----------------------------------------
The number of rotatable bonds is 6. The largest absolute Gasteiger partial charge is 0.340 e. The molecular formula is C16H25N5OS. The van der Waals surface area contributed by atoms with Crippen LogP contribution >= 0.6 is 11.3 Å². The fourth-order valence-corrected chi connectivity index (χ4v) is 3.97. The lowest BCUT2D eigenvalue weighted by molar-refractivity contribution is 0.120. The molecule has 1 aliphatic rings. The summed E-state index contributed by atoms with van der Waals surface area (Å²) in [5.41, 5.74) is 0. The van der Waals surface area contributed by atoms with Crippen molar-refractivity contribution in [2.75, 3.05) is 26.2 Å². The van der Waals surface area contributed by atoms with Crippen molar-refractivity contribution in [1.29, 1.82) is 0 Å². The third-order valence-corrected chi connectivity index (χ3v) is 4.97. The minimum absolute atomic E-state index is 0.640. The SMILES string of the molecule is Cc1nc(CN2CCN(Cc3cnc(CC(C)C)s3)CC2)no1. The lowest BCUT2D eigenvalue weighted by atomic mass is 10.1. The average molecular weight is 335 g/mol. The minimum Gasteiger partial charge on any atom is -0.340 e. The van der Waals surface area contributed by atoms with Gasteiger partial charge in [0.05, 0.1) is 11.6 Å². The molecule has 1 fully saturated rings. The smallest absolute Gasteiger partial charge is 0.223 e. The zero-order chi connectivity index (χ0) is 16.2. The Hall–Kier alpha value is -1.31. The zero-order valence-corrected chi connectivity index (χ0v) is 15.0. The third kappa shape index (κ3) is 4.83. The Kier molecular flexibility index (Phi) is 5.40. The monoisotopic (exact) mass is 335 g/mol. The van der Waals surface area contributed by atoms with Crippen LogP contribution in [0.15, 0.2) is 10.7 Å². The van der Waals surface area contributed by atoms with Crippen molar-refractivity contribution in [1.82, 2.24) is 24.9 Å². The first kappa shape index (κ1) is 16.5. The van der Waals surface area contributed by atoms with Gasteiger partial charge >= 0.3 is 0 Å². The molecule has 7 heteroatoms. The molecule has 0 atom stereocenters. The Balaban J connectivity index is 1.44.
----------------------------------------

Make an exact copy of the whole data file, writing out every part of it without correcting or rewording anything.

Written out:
The number of rotatable bonds is 6. The largest absolute Gasteiger partial charge is 0.340 e. The molecular formula is C16H25N5OS. The van der Waals surface area contributed by atoms with Crippen LogP contribution >= 0.6 is 11.3 Å². The fourth-order valence-corrected chi connectivity index (χ4v) is 3.97. The lowest BCUT2D eigenvalue weighted by molar-refractivity contribution is 0.120. The molecule has 1 aliphatic rings. The summed E-state index contributed by atoms with van der Waals surface area (Å²) in [5.41, 5.74) is 0. The van der Waals surface area contributed by atoms with Crippen molar-refractivity contribution in [2.75, 3.05) is 26.2 Å². The van der Waals surface area contributed by atoms with Crippen molar-refractivity contribution in [1.29, 1.82) is 0 Å². The third-order valence-corrected chi connectivity index (χ3v) is 4.97. The minimum absolute atomic E-state index is 0.640. The SMILES string of the molecule is Cc1nc(CN2CCN(Cc3cnc(CC(C)C)s3)CC2)no1. The lowest BCUT2D eigenvalue weighted by atomic mass is 10.1. The average molecular weight is 335 g/mol. The minimum Gasteiger partial charge on any atom is -0.340 e. The van der Waals surface area contributed by atoms with Gasteiger partial charge in [0.05, 0.1) is 11.6 Å². The molecule has 1 fully saturated rings. The smallest absolute Gasteiger partial charge is 0.223 e. The zero-order chi connectivity index (χ0) is 16.2. The Hall–Kier alpha value is -1.31. The zero-order valence-corrected chi connectivity index (χ0v) is 15.0. The third kappa shape index (κ3) is 4.83. The Kier molecular flexibility index (Phi) is 5.40. The monoisotopic (exact) mass is 335 g/mol. The van der Waals surface area contributed by atoms with Crippen LogP contribution in [0.15, 0.2) is 10.7 Å². The van der Waals surface area contributed by atoms with Crippen molar-refractivity contribution in [1.82, 2.24) is 24.9 Å². The first kappa shape index (κ1) is 16.5. The van der Waals surface area contributed by atoms with Gasteiger partial charge >= 0.3 is 0 Å². The molecule has 7 heteroatoms. The molecule has 0 atom stereocenters. The Balaban J connectivity index is 1.44.